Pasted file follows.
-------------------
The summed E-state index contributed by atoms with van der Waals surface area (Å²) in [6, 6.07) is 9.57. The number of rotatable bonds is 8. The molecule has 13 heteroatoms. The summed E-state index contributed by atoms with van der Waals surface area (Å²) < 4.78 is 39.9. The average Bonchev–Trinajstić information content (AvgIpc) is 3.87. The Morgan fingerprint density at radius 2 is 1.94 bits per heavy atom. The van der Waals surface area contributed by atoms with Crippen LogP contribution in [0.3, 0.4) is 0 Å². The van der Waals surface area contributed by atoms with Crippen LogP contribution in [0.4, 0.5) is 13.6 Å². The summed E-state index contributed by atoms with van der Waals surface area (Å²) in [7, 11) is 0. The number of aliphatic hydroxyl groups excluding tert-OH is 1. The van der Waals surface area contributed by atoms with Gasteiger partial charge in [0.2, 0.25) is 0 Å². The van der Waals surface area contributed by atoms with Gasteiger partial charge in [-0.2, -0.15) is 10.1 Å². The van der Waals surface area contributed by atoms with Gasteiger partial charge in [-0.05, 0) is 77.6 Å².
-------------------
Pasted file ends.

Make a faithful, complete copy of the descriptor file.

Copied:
The summed E-state index contributed by atoms with van der Waals surface area (Å²) in [6, 6.07) is 9.57. The number of rotatable bonds is 8. The molecule has 13 heteroatoms. The summed E-state index contributed by atoms with van der Waals surface area (Å²) < 4.78 is 39.9. The average Bonchev–Trinajstić information content (AvgIpc) is 3.87. The Morgan fingerprint density at radius 2 is 1.94 bits per heavy atom. The van der Waals surface area contributed by atoms with Crippen LogP contribution in [0.3, 0.4) is 0 Å². The van der Waals surface area contributed by atoms with Crippen LogP contribution in [0.4, 0.5) is 13.6 Å². The summed E-state index contributed by atoms with van der Waals surface area (Å²) in [7, 11) is 0. The number of aliphatic hydroxyl groups excluding tert-OH is 1. The van der Waals surface area contributed by atoms with Gasteiger partial charge in [0.2, 0.25) is 0 Å². The van der Waals surface area contributed by atoms with Gasteiger partial charge in [-0.2, -0.15) is 10.1 Å². The van der Waals surface area contributed by atoms with Gasteiger partial charge in [-0.05, 0) is 77.6 Å².